I talked with him Friday before the banquet, since I used to ride sport bikes too for many years. I did a lot of multi day 600 mile twisty road rides. He said a lot of his route took advantage of the interstates because of higher speeds and once you get above 70 you catch enough wind in your chest to take the weight off your wrists and can relax your core muscles.

Fewer secondary highways also leads to higher average moving speed and more miles. That bike was a showcase in how to prep a bike. All the work beautifully done.
How did you enjoy the weeks tour and the Banquet Brian ?
 

kerrizor

Premier Member
#14
I talked with him Friday before the banquet, since I used to ride sport bikes too for many years. I did a lot of multi day 600 mile twisty road rides. He said a lot of his route took advantage of the interstates because of higher speeds and once you get above 70 you catch enough wind in your chest to take the weight off your wrists and can relax your core muscles.

Fewer secondary highways also leads to higher average moving speed and more miles. That bike was a showcase in how to prep a bike. All the work beautifully done.
People are already crunching the numbers on rally stats over on FB, but now I'm curious about point value vs "distance from interstate" (or "high-speed artery" or whatever).. :thinking:

There's a theoretical upper limit to the number of miles one can ride in the IBR - 11 days (~264 hours) less checkpoints, any claimed rests, some amount of time at each bonus.. moving at BBG pace for 11 days is clearly _doable_, but is it "good" for the game?

Will 2023 see bonuses located further from high-speed routes? In denser, urban areas? Higher point values for CA/MX locations? Bigger/more frequent rest bonuses? More intricate combos that require sequencing or problem-solving beyond getting from A to B quickly? A stratification of classes, including one for those with full support teams, sponsorships, etc?
 

Shawn K

Professional Cat Confuser
Premier Member
#15
From where I am sitting you are being very dismissive of someone who has an opinion that you disagree with
I quoted his statement and asked 3 different questions using the same style of wording. That's called a "reframe", not "being dismissive".

I stated that the officials did their job and that the man won fair and square. That's called "giving praise", not "being dismissive".

I asked if his statement was because the winning rider (1% of the entrants) rode a Hayabusa. That's "seeking clarification", not "being dismissive".

Perhaps we're operating on different definitions of "being dismissive", possibly an artifact of us being "two people separated by a common language".
 

Shawn K

Professional Cat Confuser
Premier Member
#18
Yes, I really do. I'm learning about the history of the rally, and I'm curious why you posited what you did.
 

Auburn

Premier Member
#19
People are already crunching the numbers on rally stats over on FB, but now I'm curious about point value vs "distance from interstate" (or "high-speed artery" or whatever).. :thinking:

There's a theoretical upper limit to the number of miles one can ride in the IBR - 11 days (~264 hours) less checkpoints, any claimed rests, some amount of time at each bonus.. moving at BBG pace for 11 days is clearly _doable_, but is it "good" for the game?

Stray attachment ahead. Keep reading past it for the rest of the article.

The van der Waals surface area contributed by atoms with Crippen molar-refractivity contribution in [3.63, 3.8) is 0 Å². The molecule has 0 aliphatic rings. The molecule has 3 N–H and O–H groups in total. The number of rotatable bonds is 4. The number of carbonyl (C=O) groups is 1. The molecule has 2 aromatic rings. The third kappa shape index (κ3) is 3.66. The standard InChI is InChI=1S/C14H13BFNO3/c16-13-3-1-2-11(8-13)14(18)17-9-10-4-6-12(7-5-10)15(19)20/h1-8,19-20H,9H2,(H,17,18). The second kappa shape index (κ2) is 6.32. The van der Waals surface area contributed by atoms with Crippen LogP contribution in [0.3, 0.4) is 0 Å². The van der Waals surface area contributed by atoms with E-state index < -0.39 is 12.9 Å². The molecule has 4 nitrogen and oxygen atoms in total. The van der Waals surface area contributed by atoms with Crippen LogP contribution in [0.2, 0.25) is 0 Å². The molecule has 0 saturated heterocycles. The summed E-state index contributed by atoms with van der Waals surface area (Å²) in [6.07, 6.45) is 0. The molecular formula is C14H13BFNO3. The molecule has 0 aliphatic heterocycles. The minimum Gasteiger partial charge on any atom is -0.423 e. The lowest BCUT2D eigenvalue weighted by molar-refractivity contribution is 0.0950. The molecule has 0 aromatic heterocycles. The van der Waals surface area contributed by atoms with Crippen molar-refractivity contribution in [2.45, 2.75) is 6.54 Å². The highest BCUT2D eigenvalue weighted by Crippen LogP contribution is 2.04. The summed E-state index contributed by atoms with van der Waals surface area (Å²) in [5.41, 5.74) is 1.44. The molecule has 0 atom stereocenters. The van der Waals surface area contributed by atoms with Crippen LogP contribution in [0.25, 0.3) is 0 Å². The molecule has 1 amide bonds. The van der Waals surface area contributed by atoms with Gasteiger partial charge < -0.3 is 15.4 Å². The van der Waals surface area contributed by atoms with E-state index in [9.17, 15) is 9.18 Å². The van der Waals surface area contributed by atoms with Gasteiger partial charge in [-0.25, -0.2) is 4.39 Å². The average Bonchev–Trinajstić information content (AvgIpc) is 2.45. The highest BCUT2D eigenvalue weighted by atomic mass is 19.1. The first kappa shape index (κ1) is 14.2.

Will 2023 see bonuses located further from high-speed routes? In denser, urban areas? Higher point values for CA/MX locations? Bigger/more frequent rest bonuses? More intricate combos that require sequencing or problem-solving beyond getting from A to B quickly? A stratification of classes, including one for those with full support teams, sponsorships, etc?
Here are Mike's comments directly on facebook. He did a few 30 minute naps, looks like he didn't do the full 8 hour rest bonus and kept the bike moving more than anyone else.
 
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Auburn

Premier Member
#20
How did you enjoy the weeks tour and the Banquet Brian ?
Jon, thank you for the tickets. The short answer, the whole experience was beyond amazing. The passion people have for the event is unreal. It is so well run. The people from all walks of life. The challenges that the Rallymaster Jeff Earls gave was something for everyone at all levels and goals for the rally.

The longer answer, we talked with a lot of the riders. They all were very disappointed that only one Canadian rider was able to make the event. The rally veterans said is was really different not having the overseas riders here this year. They bring a lot of "color" to the event.

For us personally it was great to connect with some old friends and meet a lot of new friends too. Marissa was very surprised how many women participate in the IBR, (present and former). We rode 6 days total out of 7 averaging 900 miles per day. We saw some amazing country and visited places we never knew about.

You helped us spark that interest again by buying my FJR for the rally and then tickets to the banquet. It is now a small fire that is about to erupt fully as we met Gary Huff who runs the North by Northwest Rally in September. The bike worked great, saw many things that others did to consider to improve the bike even more.

I really hope they IBR does the normal 100ish rally entrants in 2023 and adds all of the those who had to withdraw from overseas due to COVID and run a slightly larger rally.

Thank you again Jon. Looking forward to meeting in person later this year.